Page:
#2. Water – The remotest of villages have running water. It is quite a feat to be able to guarantee water supply to every nook & corner, especially when you are a predominant dry state.

step well, 108 shrines, Modhera Sun Temple
A step well having 108 shrines on its stairs at the Modhera Sun Temple

The capital of the country, Delhi, is unable to provide tap water to a number of its colonies, even though it has the best resources of the country at its disposal. Yet, Gujarat has achieved this.

It saves the womenfolk the drudgery of drawing water from wells and carrying it over long distances. & honestly, doesn’t the thought excite you that you can get a stream of water every time you open your tap?

Well, maybe, you take it for granted, for you have never known otherwise. Let us assure you – the alternate is not pretty…

Rani ki Vav, Queen's Stepwell, Patan, UNESCO World Heritage Site
The Rani ki Vav (Queen’s Stepwell) at Patan – a UNESCO World Heritage Site

#3. Electricity – Rural menfolk in white dhoti – kurta, women in colorful chaniya – cholis, children playing in the mud, cattle, goats, sheep & dogs freely roaming around, elders sitting under the banyan tree discussing sociopolitical affairs… this pretty much paints a picture of a typical Indian village.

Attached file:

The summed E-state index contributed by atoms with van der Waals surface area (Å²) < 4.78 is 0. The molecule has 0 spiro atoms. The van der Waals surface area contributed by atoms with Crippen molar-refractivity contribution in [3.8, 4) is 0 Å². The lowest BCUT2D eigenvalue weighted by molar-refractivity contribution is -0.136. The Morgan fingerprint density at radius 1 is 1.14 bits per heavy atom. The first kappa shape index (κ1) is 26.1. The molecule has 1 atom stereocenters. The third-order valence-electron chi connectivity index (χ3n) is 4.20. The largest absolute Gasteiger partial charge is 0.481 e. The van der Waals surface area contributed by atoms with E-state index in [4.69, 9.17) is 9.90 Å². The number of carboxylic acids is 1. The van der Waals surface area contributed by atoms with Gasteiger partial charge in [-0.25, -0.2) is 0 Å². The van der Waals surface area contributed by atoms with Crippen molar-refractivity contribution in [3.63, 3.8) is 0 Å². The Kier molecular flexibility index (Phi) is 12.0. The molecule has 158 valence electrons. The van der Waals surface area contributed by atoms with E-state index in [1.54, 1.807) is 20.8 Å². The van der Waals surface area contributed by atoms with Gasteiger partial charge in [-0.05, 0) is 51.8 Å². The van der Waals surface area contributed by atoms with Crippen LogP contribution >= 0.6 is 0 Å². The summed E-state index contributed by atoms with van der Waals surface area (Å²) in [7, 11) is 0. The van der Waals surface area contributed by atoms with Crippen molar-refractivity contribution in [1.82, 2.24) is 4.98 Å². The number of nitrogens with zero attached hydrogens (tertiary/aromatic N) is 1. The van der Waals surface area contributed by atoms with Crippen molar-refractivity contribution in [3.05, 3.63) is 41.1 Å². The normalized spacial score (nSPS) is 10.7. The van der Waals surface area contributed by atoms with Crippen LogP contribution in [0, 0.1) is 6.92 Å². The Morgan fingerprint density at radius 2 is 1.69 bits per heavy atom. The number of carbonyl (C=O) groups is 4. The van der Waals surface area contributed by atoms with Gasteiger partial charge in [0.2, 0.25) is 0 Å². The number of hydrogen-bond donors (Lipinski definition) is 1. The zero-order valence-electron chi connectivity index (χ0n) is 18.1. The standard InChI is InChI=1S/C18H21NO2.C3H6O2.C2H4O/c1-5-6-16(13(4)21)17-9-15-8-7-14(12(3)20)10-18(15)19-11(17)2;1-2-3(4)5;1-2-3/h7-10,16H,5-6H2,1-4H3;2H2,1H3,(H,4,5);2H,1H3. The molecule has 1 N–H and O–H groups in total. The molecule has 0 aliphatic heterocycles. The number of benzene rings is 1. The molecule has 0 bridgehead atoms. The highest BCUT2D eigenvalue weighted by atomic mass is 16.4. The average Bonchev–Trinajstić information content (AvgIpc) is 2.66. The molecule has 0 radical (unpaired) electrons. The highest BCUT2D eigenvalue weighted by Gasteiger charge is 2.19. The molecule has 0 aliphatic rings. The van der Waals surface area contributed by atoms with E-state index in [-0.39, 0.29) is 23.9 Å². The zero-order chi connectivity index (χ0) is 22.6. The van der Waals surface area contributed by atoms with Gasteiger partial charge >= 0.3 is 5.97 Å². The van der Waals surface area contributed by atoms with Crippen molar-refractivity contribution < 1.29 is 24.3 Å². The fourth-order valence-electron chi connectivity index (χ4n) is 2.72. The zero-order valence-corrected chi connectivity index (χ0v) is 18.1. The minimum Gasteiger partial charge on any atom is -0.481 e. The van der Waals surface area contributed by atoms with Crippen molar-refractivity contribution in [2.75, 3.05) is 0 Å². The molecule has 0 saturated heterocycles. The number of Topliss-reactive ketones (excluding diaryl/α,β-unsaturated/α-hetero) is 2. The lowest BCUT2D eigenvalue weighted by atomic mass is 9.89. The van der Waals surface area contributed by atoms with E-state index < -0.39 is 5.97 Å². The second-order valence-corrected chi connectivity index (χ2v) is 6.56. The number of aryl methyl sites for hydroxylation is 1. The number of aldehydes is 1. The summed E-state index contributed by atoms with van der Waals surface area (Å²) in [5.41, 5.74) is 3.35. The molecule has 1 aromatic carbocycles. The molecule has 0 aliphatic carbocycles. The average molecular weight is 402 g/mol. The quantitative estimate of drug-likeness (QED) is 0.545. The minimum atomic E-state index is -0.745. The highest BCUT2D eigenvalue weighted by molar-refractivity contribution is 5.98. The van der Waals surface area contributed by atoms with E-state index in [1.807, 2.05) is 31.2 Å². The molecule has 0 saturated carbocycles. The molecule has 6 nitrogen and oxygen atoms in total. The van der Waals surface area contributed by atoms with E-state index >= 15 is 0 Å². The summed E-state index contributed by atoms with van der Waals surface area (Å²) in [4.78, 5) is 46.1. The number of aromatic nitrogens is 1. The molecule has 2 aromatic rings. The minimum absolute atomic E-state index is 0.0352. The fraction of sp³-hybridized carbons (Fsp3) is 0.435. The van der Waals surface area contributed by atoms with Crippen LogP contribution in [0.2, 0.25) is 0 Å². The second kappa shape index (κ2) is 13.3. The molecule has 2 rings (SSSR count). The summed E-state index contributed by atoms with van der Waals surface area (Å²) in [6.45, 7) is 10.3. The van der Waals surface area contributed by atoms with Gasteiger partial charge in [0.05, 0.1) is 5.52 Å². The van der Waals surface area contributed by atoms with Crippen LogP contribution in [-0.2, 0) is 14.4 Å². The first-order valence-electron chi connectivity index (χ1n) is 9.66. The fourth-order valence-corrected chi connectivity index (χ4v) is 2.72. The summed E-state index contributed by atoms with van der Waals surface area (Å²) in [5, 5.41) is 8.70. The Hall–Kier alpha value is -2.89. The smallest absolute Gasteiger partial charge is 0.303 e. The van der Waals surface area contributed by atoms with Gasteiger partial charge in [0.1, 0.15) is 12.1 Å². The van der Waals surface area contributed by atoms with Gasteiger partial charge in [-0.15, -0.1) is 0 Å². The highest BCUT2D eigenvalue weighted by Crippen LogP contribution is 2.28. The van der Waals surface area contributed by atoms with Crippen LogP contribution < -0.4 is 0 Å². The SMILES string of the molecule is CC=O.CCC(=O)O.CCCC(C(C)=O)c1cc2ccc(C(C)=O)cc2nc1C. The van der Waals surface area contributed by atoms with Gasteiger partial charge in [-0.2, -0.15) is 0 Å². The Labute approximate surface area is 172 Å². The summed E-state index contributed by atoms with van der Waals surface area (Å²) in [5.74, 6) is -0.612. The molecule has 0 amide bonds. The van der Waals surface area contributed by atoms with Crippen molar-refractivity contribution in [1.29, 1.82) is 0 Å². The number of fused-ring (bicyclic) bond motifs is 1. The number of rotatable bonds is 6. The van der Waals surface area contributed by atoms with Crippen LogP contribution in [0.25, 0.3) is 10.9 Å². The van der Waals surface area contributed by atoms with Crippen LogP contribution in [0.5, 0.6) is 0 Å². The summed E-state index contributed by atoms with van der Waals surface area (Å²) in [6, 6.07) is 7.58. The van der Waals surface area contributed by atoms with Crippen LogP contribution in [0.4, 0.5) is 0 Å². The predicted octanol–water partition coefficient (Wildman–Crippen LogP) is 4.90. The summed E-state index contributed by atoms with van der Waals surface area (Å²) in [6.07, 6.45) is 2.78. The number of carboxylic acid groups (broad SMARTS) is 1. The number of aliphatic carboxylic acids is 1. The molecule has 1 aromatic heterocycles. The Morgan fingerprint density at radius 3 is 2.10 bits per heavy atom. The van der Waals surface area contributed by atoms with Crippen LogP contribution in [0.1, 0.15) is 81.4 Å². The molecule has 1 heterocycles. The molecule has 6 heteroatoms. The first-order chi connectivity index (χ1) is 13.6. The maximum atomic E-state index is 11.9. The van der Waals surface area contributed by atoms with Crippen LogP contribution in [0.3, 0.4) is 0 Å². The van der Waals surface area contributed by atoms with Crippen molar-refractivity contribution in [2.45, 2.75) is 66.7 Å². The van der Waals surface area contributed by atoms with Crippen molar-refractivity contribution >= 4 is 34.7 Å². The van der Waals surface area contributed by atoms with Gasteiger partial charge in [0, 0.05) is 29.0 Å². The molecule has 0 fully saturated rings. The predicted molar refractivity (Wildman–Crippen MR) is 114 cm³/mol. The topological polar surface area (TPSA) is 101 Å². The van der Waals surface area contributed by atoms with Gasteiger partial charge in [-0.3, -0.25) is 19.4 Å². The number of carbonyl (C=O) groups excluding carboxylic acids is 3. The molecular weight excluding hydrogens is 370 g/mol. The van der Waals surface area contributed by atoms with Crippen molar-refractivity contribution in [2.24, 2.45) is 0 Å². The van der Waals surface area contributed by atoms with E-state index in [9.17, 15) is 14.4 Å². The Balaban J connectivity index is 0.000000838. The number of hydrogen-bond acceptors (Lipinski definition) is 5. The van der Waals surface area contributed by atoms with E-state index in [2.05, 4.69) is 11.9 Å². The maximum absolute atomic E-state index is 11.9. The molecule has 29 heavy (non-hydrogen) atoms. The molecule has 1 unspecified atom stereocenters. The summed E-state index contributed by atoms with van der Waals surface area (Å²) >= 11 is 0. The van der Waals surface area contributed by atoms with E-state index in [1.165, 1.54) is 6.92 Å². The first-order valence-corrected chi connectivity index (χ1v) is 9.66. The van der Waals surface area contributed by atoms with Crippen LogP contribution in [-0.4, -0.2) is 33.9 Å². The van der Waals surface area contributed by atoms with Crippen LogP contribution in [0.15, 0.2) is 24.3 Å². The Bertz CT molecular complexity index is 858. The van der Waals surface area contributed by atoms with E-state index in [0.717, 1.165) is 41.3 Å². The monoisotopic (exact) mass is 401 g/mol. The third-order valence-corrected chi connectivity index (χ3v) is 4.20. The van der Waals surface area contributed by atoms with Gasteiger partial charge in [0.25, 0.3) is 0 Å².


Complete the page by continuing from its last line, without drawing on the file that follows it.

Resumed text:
What stands out is the fan whirring inside the hut, the bulbs twinkling at night, the small fridge to keep matters cool. This is not something you can see in every Indian village but it was something we saw commonly in Gujarat.

You can see the poles running through the length & breadth in every village but seldom have the wires carried current. In Gujarat, they did…

jharokha, window, Sarkhej Roza, Ahmedabad
A Jharokha (Window) at the Sarkhej Roza, Ahmedabad

#4. No beggars outside temples – So, to be honest, we visited only one temple in Gujarat – the Bahucharmata Temple in Bahucharaji. The Sun Temple at Modhera does not count as it is a tourist attraction rather than a pilgrimage spot.

We have not been to a single temple in India where we have not been flanked by beggars asking us to give something to them. They either hound us till the time we enter the temple or our vehicle, or they sit forlornly, their bodies covered with dust, grime, sores & wounds.

It is not a pretty sight. We feel bad for the ones who are genuinely destitute, but we dislike being hounded. This is usually by those who are active and fit, & can easily pick up some sort of work. But, of course, beggary is an easy way out.

Bahucharmata Mandir
Business as usual outside the Bahucharmata Mandir